The network effect really takes off in what Moore calls the "tornado." This is where customers get locked in because of how the network is used, not just because of how big it is. In the tornado, the network is sucking in all of the late adapters who waited for the standard to be selected. If Skype can become the standard on eBay and get its tornado going before any of its competitors, the advantage is likely to tip in eBay's and Skype's favor. Remember that Microsoft Windows became the standard when everyone started using Microsoft Office, even though there were better operating systems and word processors available. The tornado is the prize that eBay CEO Meg Whitman and Skype founders Janus Friis and Niklas Zennstrom recognized during their meeting in China.
The Foolish bottom line
So let's revisit the looming question: Did eBay overpay for Skype? It doesn't seem like it, but it's too early to tell, and the stakes are too high for any competitor to quit. Competition could cut into the number of users and the sales/user figures. And why would people who use the system for free suddenly want to start paying for it?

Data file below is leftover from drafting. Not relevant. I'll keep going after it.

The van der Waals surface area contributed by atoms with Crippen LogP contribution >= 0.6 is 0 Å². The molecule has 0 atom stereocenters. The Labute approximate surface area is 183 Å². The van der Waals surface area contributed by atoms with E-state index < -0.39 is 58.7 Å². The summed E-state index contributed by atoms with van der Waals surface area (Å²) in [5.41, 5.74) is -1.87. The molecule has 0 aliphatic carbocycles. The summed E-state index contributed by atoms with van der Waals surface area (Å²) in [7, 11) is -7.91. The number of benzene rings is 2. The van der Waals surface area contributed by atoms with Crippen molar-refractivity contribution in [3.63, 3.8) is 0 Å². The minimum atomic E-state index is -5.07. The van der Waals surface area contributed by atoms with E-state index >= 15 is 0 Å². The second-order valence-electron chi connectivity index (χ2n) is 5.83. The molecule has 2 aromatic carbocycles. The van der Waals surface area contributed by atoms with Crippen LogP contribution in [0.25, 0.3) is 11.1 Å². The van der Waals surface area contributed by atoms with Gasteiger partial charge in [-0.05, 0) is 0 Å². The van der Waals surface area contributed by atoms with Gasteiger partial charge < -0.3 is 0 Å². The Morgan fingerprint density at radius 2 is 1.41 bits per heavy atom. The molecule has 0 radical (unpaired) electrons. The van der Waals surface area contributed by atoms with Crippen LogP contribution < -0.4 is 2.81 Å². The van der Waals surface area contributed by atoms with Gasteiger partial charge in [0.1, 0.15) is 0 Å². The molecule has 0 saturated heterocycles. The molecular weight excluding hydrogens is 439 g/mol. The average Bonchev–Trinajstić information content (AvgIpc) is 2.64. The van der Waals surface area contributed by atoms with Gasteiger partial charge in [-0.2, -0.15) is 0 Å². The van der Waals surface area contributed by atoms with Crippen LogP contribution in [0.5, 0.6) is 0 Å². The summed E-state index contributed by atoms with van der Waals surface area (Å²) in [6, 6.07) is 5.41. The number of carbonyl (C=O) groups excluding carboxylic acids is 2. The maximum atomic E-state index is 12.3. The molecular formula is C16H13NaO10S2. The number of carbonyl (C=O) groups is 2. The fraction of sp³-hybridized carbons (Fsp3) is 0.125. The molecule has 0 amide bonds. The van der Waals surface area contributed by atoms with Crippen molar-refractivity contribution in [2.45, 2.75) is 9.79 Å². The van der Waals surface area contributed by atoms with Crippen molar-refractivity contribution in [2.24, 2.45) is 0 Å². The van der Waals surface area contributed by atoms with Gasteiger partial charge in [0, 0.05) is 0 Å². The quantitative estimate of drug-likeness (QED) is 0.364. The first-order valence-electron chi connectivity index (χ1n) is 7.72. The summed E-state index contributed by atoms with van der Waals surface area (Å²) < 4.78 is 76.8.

I'm not sure what the outcome will be, but I think eBay put Skype in the lead. And if the price tag scares you, let's remember that eBay is not betting the farm on this transaction. It's a big swing, but eBay will not die if this fails.
Competitive advantage is based on positions and capabilities. Right now, eBay has a superior position -- it's using two networks to start a third network with demand-side increasing returns. To top it off, eBay has the capability to extract value from network effects. So right now, Skype looks like a reasonable purchase. But the fat lady is not warming her voice up just yet.
Value can come from anywhere. You just have to recognize it and understand how to evaluate it. Philip Durell's value radar is always active. To see where he sees great bargains today, try hisMotley Fool Inside Valuenewsletter free for 30 days.